The big blues Maculinea spp have a very particular lifecycle and ecology. Females lay eggs on the flower buds of the caterpillar host plant. Once hatched the caterpillar consumes the buds, hidden amongst the flowers for 3 or 4 weeks. Then, while still very small, it descends to the ground and waits to be adopted by an ant Myrmica spp. Once a suitable 'nanny' arrives the ant and caterpillar engage in a ritual which establishes their bond and the ant carries the little caterpillar off to its nest. The young caterpillar completely transforms the operation of the ant nest. Some Maculinea, the Large Blue included, devour the surrounding ant larvae, others just feed on the liquid the ant workers produce for their own larvae.
Large Blue female.The caterpillar overwinters in the ant nest, going dormant in time for the ants to resume their normal activity and ensuring the colony will survive until spring. Still underground in the ant nest the caterpillar transforms into a chrysalis in the spring. After it has hatched the adult butterfly must leave the ant nest rapidly, to fly free and ensure the reproduction of its species.
This extraordinary lifecycle explains the extreme vulnerability of Maculinea populations. Their existance depends on a single plant within an area (very rarely will there be two host species on a single site) and a single species of ant which is essential for the growth of the caterpillars. The host plant must be at the beginning of its flowering season and not grazed or mowed during the egglaying period and the density of the ant nests must be such that the ants and the caterpillars have a good chance of meeting. And these plants and ants have their own ecological requirements.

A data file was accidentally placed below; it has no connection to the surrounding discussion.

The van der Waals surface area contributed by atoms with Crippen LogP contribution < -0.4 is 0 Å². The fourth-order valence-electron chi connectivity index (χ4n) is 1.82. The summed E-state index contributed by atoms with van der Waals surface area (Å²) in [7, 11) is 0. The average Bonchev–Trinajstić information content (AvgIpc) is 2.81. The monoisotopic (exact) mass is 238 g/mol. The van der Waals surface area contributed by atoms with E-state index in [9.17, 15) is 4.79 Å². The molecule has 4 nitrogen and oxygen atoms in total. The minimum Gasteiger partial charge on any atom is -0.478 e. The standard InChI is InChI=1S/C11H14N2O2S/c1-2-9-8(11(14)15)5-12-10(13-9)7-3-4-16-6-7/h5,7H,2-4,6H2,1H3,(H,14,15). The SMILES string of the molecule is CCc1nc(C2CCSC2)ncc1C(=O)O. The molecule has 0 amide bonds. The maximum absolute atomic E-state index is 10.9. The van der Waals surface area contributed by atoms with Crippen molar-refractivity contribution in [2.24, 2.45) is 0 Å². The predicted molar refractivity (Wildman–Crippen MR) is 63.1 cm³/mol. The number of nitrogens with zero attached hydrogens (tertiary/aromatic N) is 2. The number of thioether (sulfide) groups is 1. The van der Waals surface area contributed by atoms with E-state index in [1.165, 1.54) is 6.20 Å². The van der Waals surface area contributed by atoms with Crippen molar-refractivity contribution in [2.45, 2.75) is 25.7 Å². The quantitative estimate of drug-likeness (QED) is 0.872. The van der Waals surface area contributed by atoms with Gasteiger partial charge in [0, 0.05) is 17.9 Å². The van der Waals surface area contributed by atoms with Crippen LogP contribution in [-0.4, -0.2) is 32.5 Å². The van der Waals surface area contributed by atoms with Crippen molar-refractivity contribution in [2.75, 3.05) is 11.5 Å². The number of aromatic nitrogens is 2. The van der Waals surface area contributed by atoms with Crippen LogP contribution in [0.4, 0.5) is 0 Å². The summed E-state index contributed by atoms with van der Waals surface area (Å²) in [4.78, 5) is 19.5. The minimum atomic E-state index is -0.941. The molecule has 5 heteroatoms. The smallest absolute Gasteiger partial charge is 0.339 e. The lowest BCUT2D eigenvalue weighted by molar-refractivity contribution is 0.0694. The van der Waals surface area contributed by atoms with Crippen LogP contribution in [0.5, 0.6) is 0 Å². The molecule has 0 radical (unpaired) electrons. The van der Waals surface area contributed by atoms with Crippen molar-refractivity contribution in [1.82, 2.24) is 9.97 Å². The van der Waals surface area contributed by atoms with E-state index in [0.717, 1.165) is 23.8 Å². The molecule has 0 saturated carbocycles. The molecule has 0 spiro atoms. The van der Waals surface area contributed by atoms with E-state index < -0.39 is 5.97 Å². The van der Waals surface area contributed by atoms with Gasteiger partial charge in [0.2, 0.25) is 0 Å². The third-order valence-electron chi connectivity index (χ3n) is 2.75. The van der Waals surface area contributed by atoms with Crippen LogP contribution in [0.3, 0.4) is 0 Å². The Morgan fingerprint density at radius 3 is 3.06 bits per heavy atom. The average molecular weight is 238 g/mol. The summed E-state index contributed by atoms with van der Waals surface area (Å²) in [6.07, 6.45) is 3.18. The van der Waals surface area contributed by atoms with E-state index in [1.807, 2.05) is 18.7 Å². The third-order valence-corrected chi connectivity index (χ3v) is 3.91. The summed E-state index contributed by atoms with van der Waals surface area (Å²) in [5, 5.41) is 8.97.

Large Blue ovipositing on Wild Oregano Origanum vulgare.Following a series of local extinctions, naturalists have brought to public attention the strong regression of Maculinea in Europe over the course of the last decades. British readers will no doubt be familiar with the extinction and reintroduction of the Large Blue there. Hopefully this flagship group of butterflies has been instrumental in influencing policy so that management systems that are sympathetic to insect lifecycles and ecology are more widely practiced. If not, the continued survival of these remarkable creatures cannot be guaranteed.
Here in the Touraine we are very lucky to have 3 species of Maculinea present - Alcon Blue M. alcon (l'Azuré des mouillères); Large Blue M. arion (l'Azuré du serpolet); Scarce Large Blue M. telejus (l'Azuré de la sanguisorbe). The Large Blue in the photographs was photographed this August in the field opposite our orchard.
*Syn. Phengaris arion, Glaucopsyche arion.